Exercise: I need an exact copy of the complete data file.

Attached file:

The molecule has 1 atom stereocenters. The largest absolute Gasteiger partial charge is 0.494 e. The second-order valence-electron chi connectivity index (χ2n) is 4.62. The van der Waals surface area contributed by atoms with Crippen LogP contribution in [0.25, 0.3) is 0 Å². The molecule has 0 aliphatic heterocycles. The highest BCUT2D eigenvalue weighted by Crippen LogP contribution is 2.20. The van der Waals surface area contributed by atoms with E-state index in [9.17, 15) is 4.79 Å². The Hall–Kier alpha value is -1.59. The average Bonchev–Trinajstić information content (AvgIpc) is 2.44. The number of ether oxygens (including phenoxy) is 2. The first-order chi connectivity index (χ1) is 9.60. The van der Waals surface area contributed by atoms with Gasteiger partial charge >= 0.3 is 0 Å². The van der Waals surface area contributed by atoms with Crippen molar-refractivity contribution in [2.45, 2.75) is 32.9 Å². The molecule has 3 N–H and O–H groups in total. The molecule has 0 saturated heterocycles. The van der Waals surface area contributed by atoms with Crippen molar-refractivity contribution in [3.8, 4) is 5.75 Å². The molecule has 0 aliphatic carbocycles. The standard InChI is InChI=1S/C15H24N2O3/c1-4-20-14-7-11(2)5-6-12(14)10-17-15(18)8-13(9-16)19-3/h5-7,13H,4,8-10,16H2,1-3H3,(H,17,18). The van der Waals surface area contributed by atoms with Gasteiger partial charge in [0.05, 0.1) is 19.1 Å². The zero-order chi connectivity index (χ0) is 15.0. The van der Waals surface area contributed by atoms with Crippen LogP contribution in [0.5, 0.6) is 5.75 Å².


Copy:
The molecule has 1 atom stereocenters. The largest absolute Gasteiger partial charge is 0.494 e. The second-order valence-electron chi connectivity index (χ2n) is 4.62. The van der Waals surface area contributed by atoms with Crippen LogP contribution in [0.25, 0.3) is 0 Å². The molecule has 0 aliphatic heterocycles. The highest BCUT2D eigenvalue weighted by Crippen LogP contribution is 2.20. The van der Waals surface area contributed by atoms with E-state index in [9.17, 15) is 4.79 Å². The Hall–Kier alpha value is -1.59. The average Bonchev–Trinajstić information content (AvgIpc) is 2.44. The number of ether oxygens (including phenoxy) is 2. The first-order chi connectivity index (χ1) is 9.60. The van der Waals surface area contributed by atoms with Gasteiger partial charge >= 0.3 is 0 Å². The van der Waals surface area contributed by atoms with Crippen molar-refractivity contribution in [2.45, 2.75) is 32.9 Å². The molecule has 3 N–H and O–H groups in total. The molecule has 0 saturated heterocycles. The van der Waals surface area contributed by atoms with Crippen molar-refractivity contribution in [3.8, 4) is 5.75 Å². The molecule has 0 aliphatic carbocycles. The standard InChI is InChI=1S/C15H24N2O3/c1-4-20-14-7-11(2)5-6-12(14)10-17-15(18)8-13(9-16)19-3/h5-7,13H,4,8-10,16H2,1-3H3,(H,17,18). The van der Waals surface area contributed by atoms with Gasteiger partial charge in [0.05, 0.1) is 19.1 Å². The zero-order chi connectivity index (χ0) is 15.0. The van der Waals surface area contributed by atoms with Crippen LogP contribution in [0.5, 0.6) is 5.75 Å².